The Snowden uncovered NSA massive phone spying failed to stop any terrorist attack, according to U.S. Justice - The U.S. National Security Agency (NSA) broke the law by collecting metadata from citizens ' phone calls, but this system failed to stop any terrorist attacks, a court of the U.S. Court of Appeals concluded Wednesday.

This ruling, which came in the context of Appeals by four Somali citizens accused of financing terrorist groups, shows that the NSA programme was not only illegal and possibly unconstitutional, but also failed to arrest terrorist suspects.

The program, by which the U.S. security agency collected metadata from the phone calls of millions of users, was unveiled by former CIA Director Edward Snowden in 2013. In the face of the scandal, the NSA defended itself by asserting that this program had served to prevent terrorist attacks.

However, he was able to point to only one case, that of US citizen of Somali origin Basaalay Moalin, accused of financing the terrorist group al Shabaab, linked to Al Qaeda in Somalia.

However, in its ruling this Wednesday, the Court of Appeal found not only that the collection of this person's telephone metadata was illegal, but that it was irrelevant to his detention, according to Judge Marsha Berzon in its ruling.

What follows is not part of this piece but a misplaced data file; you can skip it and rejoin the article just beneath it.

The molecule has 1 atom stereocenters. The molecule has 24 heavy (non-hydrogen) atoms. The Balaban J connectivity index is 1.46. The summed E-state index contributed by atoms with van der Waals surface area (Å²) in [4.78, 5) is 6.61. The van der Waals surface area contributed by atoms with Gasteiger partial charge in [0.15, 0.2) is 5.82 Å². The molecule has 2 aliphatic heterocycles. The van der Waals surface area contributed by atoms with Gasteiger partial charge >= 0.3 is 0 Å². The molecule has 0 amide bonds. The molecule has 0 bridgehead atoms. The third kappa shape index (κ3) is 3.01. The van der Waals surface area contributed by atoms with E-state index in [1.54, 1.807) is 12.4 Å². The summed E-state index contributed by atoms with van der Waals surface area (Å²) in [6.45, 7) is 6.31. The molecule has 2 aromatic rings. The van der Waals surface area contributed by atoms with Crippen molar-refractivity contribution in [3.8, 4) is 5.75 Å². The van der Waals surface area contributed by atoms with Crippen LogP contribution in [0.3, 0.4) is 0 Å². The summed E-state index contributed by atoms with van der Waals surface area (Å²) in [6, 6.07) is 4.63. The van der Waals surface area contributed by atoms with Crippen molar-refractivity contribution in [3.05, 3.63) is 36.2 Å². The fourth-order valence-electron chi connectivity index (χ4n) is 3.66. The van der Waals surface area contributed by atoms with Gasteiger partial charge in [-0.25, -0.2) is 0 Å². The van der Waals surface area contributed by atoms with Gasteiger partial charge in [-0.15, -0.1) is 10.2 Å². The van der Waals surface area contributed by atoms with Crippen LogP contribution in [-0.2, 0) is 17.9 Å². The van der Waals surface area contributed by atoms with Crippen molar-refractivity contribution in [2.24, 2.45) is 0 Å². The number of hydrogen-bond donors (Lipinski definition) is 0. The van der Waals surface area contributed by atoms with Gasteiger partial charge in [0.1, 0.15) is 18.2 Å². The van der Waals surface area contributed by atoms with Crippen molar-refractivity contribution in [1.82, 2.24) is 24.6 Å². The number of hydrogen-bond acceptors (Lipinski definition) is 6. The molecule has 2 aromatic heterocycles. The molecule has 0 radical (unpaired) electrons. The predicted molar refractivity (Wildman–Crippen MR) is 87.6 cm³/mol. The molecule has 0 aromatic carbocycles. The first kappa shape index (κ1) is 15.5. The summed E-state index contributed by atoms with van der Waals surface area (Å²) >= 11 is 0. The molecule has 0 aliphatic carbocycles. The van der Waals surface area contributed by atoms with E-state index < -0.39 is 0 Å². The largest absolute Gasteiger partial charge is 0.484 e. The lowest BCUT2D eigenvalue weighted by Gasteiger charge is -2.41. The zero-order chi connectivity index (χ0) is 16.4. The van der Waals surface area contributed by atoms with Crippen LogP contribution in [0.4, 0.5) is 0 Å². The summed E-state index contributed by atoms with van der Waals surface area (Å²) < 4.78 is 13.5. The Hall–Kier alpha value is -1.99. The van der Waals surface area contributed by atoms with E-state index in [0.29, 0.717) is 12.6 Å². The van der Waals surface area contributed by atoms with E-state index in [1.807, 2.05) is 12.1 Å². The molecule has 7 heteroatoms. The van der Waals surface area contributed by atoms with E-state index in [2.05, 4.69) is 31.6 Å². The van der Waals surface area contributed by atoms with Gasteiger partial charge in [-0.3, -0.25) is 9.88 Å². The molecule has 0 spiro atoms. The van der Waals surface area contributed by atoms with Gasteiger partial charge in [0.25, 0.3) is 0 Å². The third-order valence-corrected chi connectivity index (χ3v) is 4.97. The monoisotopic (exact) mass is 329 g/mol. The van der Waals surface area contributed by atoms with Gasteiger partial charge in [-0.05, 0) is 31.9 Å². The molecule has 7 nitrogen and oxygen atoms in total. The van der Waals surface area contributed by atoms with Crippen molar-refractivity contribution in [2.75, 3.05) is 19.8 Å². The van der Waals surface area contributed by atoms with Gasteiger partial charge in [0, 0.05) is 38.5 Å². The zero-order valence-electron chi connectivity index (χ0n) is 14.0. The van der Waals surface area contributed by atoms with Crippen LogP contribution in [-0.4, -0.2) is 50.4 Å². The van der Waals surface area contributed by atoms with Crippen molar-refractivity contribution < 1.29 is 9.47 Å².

Snowden uncovered NSA massive phone spying failed

The court decision, which will keep Moalin in prison-he was sentenced to 18 years for financing terrorist groups-indicates that even if the NSA had not illegally obtained his phone records, this would not have changed his sentence either.

The judge also emphasizes in her ruling that the NSA broke the law by spying on the phone records of millions of U.S. citizens. "The NSA collected the telephone metadata of Moalin and millions of other Americans daily for years," the judge concluded.

The U.S. National Security Agency's phone records collection program was halted in 2015 under the USA Freedom Act, which states that companies must keep their customers ' phone metadata private, and investigators must seek judicial authorization to access it. However, the NSA program was not completely dismantled until 2018.

End of Snowden uncovered NSA massive phone spying failed

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LG goes beyond home electronics: so is the ThinQ Home, the connected home they have built in South Korea

The South Korean technology company LG is characterized by a wide portfolio.

Some may associate you with televisions, refrigerators or other household appliances, but the truth is that the company encompasses much more. And so he made it known this Thursday during the presentation of his news at the IFA Electronics Fair in Berlin:

"The pandemic has totally transformed our lives and the home is no exception. The era of the new normality continues to question the meaning of home in our lives, as the House must be much more than our place of residence. It is also a place of work, education, entertainment, socialization, creativity and much more, " said executive vice president and head of Business Solutions Europe, Kh Kim.

"How can one space cover all those needs and diversity?"he raised. And the answer is that the firm has presented a home: LG ThinQ Home.

This residence is located in Pangyo, South Korea, where the company is headquartered. Thus, between these walls - a basement and 3 floors-will live a family.